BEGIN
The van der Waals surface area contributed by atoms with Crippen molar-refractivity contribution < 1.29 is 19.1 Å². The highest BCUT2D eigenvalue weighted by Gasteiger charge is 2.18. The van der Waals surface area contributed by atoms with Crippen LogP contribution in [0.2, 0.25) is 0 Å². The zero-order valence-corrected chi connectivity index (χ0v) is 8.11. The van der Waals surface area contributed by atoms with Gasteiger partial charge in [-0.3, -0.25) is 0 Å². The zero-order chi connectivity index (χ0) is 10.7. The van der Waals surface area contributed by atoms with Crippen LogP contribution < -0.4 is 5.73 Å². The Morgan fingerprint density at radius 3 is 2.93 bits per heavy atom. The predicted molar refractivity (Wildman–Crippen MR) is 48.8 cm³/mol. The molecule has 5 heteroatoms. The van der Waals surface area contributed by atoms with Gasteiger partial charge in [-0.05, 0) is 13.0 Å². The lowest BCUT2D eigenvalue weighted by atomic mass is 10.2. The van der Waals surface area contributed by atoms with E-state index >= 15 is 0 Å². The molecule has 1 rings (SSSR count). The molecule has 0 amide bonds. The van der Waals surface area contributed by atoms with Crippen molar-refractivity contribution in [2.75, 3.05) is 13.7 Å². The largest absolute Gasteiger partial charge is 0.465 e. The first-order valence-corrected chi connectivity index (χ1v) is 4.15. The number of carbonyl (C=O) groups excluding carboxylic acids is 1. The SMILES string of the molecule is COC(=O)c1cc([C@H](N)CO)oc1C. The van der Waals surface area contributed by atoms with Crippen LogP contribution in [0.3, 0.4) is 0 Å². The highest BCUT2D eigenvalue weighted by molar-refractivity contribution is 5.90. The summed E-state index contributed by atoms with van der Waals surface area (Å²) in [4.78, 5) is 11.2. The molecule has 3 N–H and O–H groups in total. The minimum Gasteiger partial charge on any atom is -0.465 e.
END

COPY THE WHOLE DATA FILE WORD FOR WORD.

The van der Waals surface area contributed by atoms with Crippen molar-refractivity contribution < 1.29 is 19.1 Å². The highest BCUT2D eigenvalue weighted by Gasteiger charge is 2.18. The van der Waals surface area contributed by atoms with Crippen LogP contribution in [0.2, 0.25) is 0 Å². The zero-order valence-corrected chi connectivity index (χ0v) is 8.11. The van der Waals surface area contributed by atoms with Gasteiger partial charge in [-0.3, -0.25) is 0 Å². The zero-order chi connectivity index (χ0) is 10.7. The van der Waals surface area contributed by atoms with Crippen LogP contribution < -0.4 is 5.73 Å². The Morgan fingerprint density at radius 3 is 2.93 bits per heavy atom. The predicted molar refractivity (Wildman–Crippen MR) is 48.8 cm³/mol. The molecule has 5 heteroatoms. The van der Waals surface area contributed by atoms with Gasteiger partial charge in [-0.05, 0) is 13.0 Å². The lowest BCUT2D eigenvalue weighted by atomic mass is 10.2. The van der Waals surface area contributed by atoms with E-state index >= 15 is 0 Å². The molecule has 1 rings (SSSR count). The molecule has 0 amide bonds. The van der Waals surface area contributed by atoms with Crippen molar-refractivity contribution in [2.75, 3.05) is 13.7 Å². The largest absolute Gasteiger partial charge is 0.465 e. The first-order valence-corrected chi connectivity index (χ1v) is 4.15. The number of carbonyl (C=O) groups excluding carboxylic acids is 1. The SMILES string of the molecule is COC(=O)c1cc([C@H](N)CO)oc1C. The van der Waals surface area contributed by atoms with Crippen LogP contribution in [0.3, 0.4) is 0 Å². The highest BCUT2D eigenvalue weighted by molar-refractivity contribution is 5.90. The summed E-state index contributed by atoms with van der Waals surface area (Å²) in [4.78, 5) is 11.2. The molecule has 3 N–H and O–H groups in total. The minimum Gasteiger partial charge on any atom is -0.465 e.